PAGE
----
Sen. Rand Paul (R-KY) might now be forced to choose not only which political office he wants most, but which kind of political figure he wants to be, MSNBC host Rachel Maddow said on Thursday.
"This calls the question of whether or not he and his father's brand of Republicanism is actually about holding office and not just running for it," Maddow said.
Maddow said that Paul's father, former Rep. Ron Paul (R-TX) was "basically a protest candidate for national office," which allowed him to voice his platform on the larger Republican political stage and nudge the party further to the right while also maintaining his grip on a congressional seat as he spent time continually fundraising and seeking national support.
"But no one -- including Ron Paul, I think -- ever thought that he was ever anything but a protest candidate, that he was ever going to be president," Maddow said. "Running was its own end. He held on to that House seat from Texas for decades."
But the Democrat-controlled Kentucky House of Representatives, Maddow explained, ran out the clock on a bill that would have allowed Rand Paul to seek the presidency in 2016 while allowing him to run for re-election in his district in the same way his father had been able to do in Texas. Instead -- unless House Democrats could be swayed otherwise -- Paul will now have to forego a senatorial re-election campaign if he truly wants to run for president.
The bill did pass the GOP-dominated state Senate, only for state House Speaker Greg Stumbo (D) to tell reporters that Democrats were "still reading" the one-paragraph bill at the time the legislative session ended.
The bill would have added Kentucky to the list of states with "LBJ laws," named after a 1959 Texas statute that was created to allow then Sen. Lyndon Johnson (D-TX) to seek re-election while also running as John F. Kennedy's running mate in the 1960 presidential election. Most recently, Rep. Paul Ryan (R-WI) invoked a similar law in his home state in 2012 and was able to win re-election despite being part of the losing Republican presidential ticket.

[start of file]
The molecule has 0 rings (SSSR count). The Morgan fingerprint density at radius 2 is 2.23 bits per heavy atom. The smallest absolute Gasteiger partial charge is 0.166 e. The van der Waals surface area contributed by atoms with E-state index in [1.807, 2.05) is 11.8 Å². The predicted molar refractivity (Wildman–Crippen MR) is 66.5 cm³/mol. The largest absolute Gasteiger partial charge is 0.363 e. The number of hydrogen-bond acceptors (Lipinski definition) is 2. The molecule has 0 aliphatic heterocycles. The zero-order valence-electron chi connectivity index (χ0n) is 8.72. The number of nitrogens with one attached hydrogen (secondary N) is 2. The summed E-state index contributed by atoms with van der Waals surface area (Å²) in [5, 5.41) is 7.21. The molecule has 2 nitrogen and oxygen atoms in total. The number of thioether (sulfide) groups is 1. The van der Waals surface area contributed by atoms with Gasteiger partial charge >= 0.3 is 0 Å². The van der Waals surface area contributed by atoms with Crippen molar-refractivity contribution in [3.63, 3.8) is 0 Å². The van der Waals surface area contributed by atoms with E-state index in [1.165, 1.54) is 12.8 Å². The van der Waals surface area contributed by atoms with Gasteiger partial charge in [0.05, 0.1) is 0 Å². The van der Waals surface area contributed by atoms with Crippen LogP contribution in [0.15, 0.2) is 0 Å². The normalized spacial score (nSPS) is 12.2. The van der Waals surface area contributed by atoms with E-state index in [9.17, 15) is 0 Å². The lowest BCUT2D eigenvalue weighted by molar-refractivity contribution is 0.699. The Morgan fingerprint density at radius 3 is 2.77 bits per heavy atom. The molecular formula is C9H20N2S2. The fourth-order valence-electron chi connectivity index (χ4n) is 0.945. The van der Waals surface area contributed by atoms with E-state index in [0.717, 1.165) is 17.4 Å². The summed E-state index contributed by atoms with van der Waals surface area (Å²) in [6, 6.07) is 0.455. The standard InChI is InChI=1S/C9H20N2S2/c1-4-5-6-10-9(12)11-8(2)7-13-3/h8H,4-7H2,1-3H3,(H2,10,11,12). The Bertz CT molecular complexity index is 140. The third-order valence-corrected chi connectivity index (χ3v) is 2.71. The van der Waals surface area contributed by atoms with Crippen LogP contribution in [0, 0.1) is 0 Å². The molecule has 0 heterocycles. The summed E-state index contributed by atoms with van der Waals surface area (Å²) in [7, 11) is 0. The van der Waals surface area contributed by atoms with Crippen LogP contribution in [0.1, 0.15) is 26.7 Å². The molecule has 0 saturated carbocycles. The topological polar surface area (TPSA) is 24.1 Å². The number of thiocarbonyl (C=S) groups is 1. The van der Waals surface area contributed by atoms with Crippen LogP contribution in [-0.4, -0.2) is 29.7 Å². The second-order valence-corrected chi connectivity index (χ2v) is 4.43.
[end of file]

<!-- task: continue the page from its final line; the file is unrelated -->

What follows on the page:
Maddow also said that Rand Paul's procedural setback comes at a time when other Republicans are "apopleptic" at the notion that Paul's isolationist views on foreign policy could be gaining traction, since Russia's incursion into Ukraine has thrust foreign policy back into the spotlight.
"That little hurdle may call the question as to whether or not the Republican Party is going to be able to keep swatting him down as a relatively inconsequential senator, the way his dad was a relatively inconsequential congressman," Maddow said. "Or whether this round of the Paul family might actually be willing to run for office in a way that he would have to win, and not just play."
Watch Maddow's commentary, as aired on Thursday, below.